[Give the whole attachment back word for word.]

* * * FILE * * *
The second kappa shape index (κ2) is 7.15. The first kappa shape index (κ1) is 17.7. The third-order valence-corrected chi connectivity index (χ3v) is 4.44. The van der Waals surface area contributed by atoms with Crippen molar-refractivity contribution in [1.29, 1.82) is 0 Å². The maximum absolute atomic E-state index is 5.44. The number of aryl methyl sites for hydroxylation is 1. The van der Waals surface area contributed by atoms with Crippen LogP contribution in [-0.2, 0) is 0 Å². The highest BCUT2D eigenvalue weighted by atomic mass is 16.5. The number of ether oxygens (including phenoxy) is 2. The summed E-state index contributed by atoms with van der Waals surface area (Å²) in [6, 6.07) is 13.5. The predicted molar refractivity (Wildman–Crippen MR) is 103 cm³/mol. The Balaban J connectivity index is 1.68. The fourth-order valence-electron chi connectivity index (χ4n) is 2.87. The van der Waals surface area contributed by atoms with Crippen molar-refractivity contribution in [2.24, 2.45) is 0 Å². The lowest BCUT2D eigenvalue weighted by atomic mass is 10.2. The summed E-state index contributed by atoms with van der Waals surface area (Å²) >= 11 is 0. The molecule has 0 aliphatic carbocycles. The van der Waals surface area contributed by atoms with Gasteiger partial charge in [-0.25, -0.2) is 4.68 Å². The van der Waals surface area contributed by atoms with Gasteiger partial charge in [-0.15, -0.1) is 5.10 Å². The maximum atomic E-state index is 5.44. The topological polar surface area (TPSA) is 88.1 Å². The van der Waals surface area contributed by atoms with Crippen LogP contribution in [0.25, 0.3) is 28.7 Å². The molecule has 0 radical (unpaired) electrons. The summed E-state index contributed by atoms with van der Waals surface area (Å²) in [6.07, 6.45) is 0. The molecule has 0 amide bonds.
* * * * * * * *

The second kappa shape index (κ2) is 7.15. The first kappa shape index (κ1) is 17.7. The third-order valence-corrected chi connectivity index (χ3v) is 4.44. The van der Waals surface area contributed by atoms with Crippen molar-refractivity contribution in [1.29, 1.82) is 0 Å². The maximum absolute atomic E-state index is 5.44. The number of aryl methyl sites for hydroxylation is 1. The van der Waals surface area contributed by atoms with Crippen LogP contribution in [-0.2, 0) is 0 Å². The highest BCUT2D eigenvalue weighted by atomic mass is 16.5. The number of ether oxygens (including phenoxy) is 2. The summed E-state index contributed by atoms with van der Waals surface area (Å²) in [6, 6.07) is 13.5. The predicted molar refractivity (Wildman–Crippen MR) is 103 cm³/mol. The Balaban J connectivity index is 1.68. The fourth-order valence-electron chi connectivity index (χ4n) is 2.87. The van der Waals surface area contributed by atoms with Crippen molar-refractivity contribution in [2.24, 2.45) is 0 Å². The lowest BCUT2D eigenvalue weighted by atomic mass is 10.2. The summed E-state index contributed by atoms with van der Waals surface area (Å²) >= 11 is 0. The molecule has 0 aliphatic carbocycles. The van der Waals surface area contributed by atoms with Gasteiger partial charge in [-0.25, -0.2) is 4.68 Å². The van der Waals surface area contributed by atoms with Gasteiger partial charge in [-0.15, -0.1) is 5.10 Å². The maximum atomic E-state index is 5.44. The topological polar surface area (TPSA) is 88.1 Å². The van der Waals surface area contributed by atoms with Crippen LogP contribution in [0.25, 0.3) is 28.7 Å². The molecule has 0 radical (unpaired) electrons. The summed E-state index contributed by atoms with van der Waals surface area (Å²) in [6.07, 6.45) is 0. The molecule has 0 amide bonds.